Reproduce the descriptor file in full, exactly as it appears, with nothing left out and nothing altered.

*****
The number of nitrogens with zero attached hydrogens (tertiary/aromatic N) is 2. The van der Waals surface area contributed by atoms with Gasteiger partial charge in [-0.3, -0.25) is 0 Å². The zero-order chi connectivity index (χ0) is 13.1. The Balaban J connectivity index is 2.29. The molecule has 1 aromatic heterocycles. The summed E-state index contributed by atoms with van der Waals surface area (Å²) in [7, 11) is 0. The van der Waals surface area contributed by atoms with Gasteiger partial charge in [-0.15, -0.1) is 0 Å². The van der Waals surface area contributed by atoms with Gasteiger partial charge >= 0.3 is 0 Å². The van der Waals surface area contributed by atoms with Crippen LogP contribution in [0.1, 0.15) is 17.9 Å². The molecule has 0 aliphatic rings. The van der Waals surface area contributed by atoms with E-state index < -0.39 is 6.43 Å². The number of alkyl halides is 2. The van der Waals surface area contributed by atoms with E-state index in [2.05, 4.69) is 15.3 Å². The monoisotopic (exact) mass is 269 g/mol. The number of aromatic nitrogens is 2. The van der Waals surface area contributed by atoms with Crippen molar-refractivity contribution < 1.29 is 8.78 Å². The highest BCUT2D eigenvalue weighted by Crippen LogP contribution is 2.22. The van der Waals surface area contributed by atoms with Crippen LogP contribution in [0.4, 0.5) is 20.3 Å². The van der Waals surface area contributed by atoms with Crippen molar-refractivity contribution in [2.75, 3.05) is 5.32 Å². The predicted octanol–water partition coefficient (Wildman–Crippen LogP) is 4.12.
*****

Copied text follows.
The number of nitrogens with zero attached hydrogens (tertiary/aromatic N) is 2. The van der Waals surface area contributed by atoms with Gasteiger partial charge in [-0.3, -0.25) is 0 Å². The zero-order chi connectivity index (χ0) is 13.1. The Balaban J connectivity index is 2.29. The molecule has 1 aromatic heterocycles. The summed E-state index contributed by atoms with van der Waals surface area (Å²) in [7, 11) is 0. The van der Waals surface area contributed by atoms with Gasteiger partial charge in [-0.15, -0.1) is 0 Å². The van der Waals surface area contributed by atoms with Gasteiger partial charge >= 0.3 is 0 Å². The van der Waals surface area contributed by atoms with Crippen LogP contribution in [0.1, 0.15) is 17.9 Å². The molecule has 0 aliphatic rings. The van der Waals surface area contributed by atoms with E-state index < -0.39 is 6.43 Å². The number of alkyl halides is 2. The van der Waals surface area contributed by atoms with E-state index in [2.05, 4.69) is 15.3 Å². The monoisotopic (exact) mass is 269 g/mol. The number of aromatic nitrogens is 2. The van der Waals surface area contributed by atoms with Crippen molar-refractivity contribution < 1.29 is 8.78 Å². The highest BCUT2D eigenvalue weighted by Crippen LogP contribution is 2.22. The van der Waals surface area contributed by atoms with Crippen LogP contribution in [0.4, 0.5) is 20.3 Å². The van der Waals surface area contributed by atoms with Crippen molar-refractivity contribution in [2.75, 3.05) is 5.32 Å². The predicted octanol–water partition coefficient (Wildman–Crippen LogP) is 4.12.